In the heat of the moment

    First of all, I have to set the information straight from last week’s column.
    My laugh lines are not funny, the bags under my eyes aren’t welcome, and double chins should have been left OFF the list of things that happen to women as we age (not to mention the host of dark hairs that sprout there after the age of 40).
    And while we’re back on that score again, I’d like to add hot flushes to the series of unfortunate events that I’d like to see gone from this menopausal galaxy.
    As if the female species didn’t already have enough to deal with, having stopped doing laundry and vacuuming long enough to bear children, carried the “Buddha” reminder ever after, survived on three hours’ sleep for the next 18 years while raising said children through brat-hood, the immature teenage years, and on into “adulthood,” wherein mom’s pocketbook still carried no money because the $20 bill that was in there was perpetually loaned to offspring.
    And then, after all the little chickens have flown the nest and we overworked and underpaid mothers find ourselves again, everything suddenly heats up at the wrong time and in the wrong place.
    The internal barbecue ignites at the most inconvenient time of day when we are standing in the vegetable aisle among strangers in the grocery store and are possessed with an overpowering urge to rip off all our clothes and run naked into the lake.
    And why do hot flushes also have to burst out of you like on the movie “Alien” during that one night a month when you are deep into sawing logs and lying there on your side of the bed in a Tutankhamen-like sleeping position?
    And to our poor husbands, who awaken to the sight of us ripping off our pajamas and taking fast shallow breaths—and then realize this is not going to be the night of their dreams—we apologize.
    Or not.
    To head off hot flushes at the pass, I gave up pajamas before I hit the pillow—jumping into bed in my birthday suit until I realized that my husband thought my new look was carte blanche on a seven-night-a-week love boat.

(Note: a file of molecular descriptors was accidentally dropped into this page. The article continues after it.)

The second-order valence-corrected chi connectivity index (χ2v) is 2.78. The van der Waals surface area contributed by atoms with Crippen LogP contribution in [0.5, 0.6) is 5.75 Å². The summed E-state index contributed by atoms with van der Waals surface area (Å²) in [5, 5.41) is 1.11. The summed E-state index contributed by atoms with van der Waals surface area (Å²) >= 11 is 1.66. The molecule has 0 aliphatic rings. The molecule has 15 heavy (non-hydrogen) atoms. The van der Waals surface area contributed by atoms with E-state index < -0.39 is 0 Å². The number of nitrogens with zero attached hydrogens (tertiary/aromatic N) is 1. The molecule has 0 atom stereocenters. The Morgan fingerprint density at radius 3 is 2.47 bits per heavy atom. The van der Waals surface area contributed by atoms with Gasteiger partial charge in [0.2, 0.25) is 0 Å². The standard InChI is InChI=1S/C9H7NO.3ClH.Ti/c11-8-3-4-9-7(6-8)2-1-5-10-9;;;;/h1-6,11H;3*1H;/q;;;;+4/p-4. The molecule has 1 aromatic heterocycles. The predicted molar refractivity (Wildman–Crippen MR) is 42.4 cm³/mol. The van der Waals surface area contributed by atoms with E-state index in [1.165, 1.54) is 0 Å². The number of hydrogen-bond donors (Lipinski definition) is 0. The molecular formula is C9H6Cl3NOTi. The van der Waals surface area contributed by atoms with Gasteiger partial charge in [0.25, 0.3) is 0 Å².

To make matters worse, when I told Pete that I thought this was it and that “the big menopause was inevitable,” he started bringing a roll of duct tape to bed with him.
    When I asked him what it was for, expecting that perhaps it meant we were going to embark on a new love adventure on the one night a month I was in the mood, he shook his head.
    The duct tape was there in case menopause struck at the full moon and he needed to secure me to the basement wall so that I would hurt him.
    But he won’t have to worry about doing that, I reported. Before he knows it, the lunar lander—with Pete duct-taped to one of its jet engines—will have delivered him to the moon.
    Hot flushes would be gratefully accepted by moi if all that heat would burn off the little roll around my middle and the calorie intake from the cold beers thoroughly enjoyed over the last two weeks of warm weather.
    And like clockwork, the tops of my ears turn beet-red at 2 p.m. every day thanks to Mother Nature’s little play on my evolving womanhood. I don’t even need to wear a watch anymore. As soon as my ears light up, I know it’s time to the put the coffee on for the afternoon break in the work day.
    Maybe I could harness these internal heat blasts into energy capsules and use them to run my truck or keep my house warm over the winter. Heaven knows, I can heat up the bed to the boiling point in the time it takes to flick on a light switch.
    And if I could just figure out how to channel it, I’d also have—at a moment’s notice—my own fuel source for the space ship.

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